Ground breaking for the Patuxent Rival Naval Air Station took place in April, 1942, and the base was formally commissioned in April 1943. The construction of the base brought about a massive expansion in jobs and population that changed the county forever. Many African Americans left work on farms for construction and maintenance jobs, childcare, housekeeping, and other service work. The Base became the major economic engine and quickly increased the county's cultural, ethnic, and economic diversity.
The U.S. Armed Forces were not desegregated until 1948, and the area around the base remained segregated long after that. The building in front of you was part of a neighborhood (Lexington Manor) built as Base housing for white families only. A second "flat tops" neighborhood (Carver Heights) was built for black families.
In spite of great changes in the world at large in the period between the Civil War and W.W.II, St. Mary's County held on to its rural southern traditions. Two, separate communities, black and white, operated side by side in relative peace. Racial tensions were ever-present but violent conflicts were rare. Leaders and everyday citizens in both groups worked together to overcome shared struggles and build the foundation for the vibrant, economically stable community we enjoy today.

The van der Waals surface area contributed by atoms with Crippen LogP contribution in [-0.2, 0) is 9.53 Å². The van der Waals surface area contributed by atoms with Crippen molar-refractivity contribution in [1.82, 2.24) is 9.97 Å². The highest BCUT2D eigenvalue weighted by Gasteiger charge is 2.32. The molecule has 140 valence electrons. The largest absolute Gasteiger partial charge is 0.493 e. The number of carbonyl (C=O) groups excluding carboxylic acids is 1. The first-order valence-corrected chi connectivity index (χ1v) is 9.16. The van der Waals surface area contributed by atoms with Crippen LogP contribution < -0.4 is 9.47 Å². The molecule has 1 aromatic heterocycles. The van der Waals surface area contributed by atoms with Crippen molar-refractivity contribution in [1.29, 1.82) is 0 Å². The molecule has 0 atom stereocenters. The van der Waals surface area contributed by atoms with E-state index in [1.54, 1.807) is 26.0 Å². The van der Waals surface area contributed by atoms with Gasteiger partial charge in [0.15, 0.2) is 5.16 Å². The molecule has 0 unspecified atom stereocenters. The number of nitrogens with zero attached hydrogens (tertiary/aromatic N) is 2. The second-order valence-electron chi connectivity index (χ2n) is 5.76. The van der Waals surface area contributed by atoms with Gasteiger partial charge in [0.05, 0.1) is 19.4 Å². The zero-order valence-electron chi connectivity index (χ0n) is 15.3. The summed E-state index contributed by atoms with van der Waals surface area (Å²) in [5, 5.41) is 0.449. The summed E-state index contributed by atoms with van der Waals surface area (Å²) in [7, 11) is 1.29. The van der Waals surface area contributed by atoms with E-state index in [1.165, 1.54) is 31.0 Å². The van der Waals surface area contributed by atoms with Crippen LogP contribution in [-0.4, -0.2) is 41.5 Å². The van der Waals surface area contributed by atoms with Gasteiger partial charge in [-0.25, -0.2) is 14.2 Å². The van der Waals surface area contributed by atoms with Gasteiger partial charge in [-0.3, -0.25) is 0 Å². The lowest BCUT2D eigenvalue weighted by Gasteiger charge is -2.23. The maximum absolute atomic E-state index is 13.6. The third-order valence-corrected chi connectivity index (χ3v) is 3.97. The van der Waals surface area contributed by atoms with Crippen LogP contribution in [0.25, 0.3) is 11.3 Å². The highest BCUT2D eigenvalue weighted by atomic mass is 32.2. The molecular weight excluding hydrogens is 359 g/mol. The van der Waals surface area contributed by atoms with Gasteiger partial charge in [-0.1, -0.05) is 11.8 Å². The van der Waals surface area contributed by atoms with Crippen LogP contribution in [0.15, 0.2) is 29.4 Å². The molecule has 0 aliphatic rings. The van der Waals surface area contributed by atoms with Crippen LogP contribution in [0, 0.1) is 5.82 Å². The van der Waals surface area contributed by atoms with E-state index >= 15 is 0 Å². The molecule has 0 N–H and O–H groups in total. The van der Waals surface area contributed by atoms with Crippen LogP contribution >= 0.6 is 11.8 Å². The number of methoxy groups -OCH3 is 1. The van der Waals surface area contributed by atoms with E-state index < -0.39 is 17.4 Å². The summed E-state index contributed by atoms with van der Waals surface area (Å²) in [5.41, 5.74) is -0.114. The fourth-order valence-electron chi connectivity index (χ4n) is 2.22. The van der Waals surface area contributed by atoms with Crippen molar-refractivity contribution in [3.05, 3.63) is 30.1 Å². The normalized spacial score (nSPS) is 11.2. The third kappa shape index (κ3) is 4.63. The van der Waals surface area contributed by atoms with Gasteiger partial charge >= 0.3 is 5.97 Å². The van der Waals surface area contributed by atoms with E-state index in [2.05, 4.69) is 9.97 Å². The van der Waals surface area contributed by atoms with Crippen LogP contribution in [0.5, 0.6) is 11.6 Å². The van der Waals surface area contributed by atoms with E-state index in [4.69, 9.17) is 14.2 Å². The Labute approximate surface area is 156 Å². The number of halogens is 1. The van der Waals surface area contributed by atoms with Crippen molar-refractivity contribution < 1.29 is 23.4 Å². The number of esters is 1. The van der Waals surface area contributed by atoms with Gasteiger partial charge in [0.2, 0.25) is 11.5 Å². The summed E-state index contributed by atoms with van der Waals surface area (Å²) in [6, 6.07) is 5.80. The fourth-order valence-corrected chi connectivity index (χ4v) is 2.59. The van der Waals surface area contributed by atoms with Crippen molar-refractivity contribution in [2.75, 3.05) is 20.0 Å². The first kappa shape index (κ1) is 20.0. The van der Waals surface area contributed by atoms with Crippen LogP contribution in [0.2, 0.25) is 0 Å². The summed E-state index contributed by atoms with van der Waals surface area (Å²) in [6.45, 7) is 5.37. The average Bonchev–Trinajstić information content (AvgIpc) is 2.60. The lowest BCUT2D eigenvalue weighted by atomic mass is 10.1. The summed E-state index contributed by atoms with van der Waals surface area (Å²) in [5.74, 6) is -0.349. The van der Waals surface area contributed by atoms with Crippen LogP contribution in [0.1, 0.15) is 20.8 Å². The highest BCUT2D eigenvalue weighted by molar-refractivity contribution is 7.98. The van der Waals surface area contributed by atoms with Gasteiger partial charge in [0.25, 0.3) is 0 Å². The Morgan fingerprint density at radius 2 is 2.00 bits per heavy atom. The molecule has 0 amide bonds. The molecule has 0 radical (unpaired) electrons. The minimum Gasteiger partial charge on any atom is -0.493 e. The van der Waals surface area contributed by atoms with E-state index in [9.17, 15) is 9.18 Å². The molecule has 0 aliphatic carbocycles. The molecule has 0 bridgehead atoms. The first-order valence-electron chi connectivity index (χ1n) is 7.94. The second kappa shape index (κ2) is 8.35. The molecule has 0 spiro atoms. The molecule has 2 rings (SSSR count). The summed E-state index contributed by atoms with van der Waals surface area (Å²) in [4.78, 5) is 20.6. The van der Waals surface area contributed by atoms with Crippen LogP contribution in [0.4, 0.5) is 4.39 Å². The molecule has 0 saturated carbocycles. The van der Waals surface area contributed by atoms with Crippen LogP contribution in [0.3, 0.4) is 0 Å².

Erected by Unified Committee for Afro-American Contributions Special thanks to: Commissioners of St. Mary's County; St. Mary's County Legislative Delegation; State of Maryland Board of Public Works; St. Mary's County Department of Recreation and Parks; St. Mary's College of Maryland Department of History.
Topics. This historical marker is listed in these topic lists: African Americans • Civil Rights • Education • Forts and Castles. A significant historical month for this entry is April 1942.
Location. 38° 15.67′ N, 76° 26.921′ W. Marker is in Lexington Park, Maryland, in St. Mary's County. Marker is on Rennell Avenue West, 0.2 miles east of Willows Road, on the left when traveling east. Touch for map. Marker is at or near this postal address: 21550 Willows Rd, Lexington Park MD 20653, United States of America. Touch for directions.
Other nearby markers. At least 8 other markers are within walking distance of this marker. Two Worlds / One County (a few steps from this marker); A "War to end all Wars" (within shouting distance of this marker); Defining Freedom and Building Community (within shouting distance of this marker); Lexington Park (within shouting distance of this marker); Navy Base Arrives (within shouting distance of this marker); St. Mary’s County and U.S. Navy History (within shouting distance of this marker); Architectural Significance of the First Lexington Park Community (within shouting distance of this marker); United States Colored Troops (within shouting distance of this marker). Touch for a list and map of all markers in Lexington Park.
Credits. This page was last revised on September 13, 2021. It was originally submitted on September 13, 2021, by Devry Becker Jones of Washington, District of Columbia. This page has been viewed 117 times since then and 30 times this year. Photos: 1, 2. submitted on September 13, 2021, by Devry Becker Jones of Washington, District of Columbia.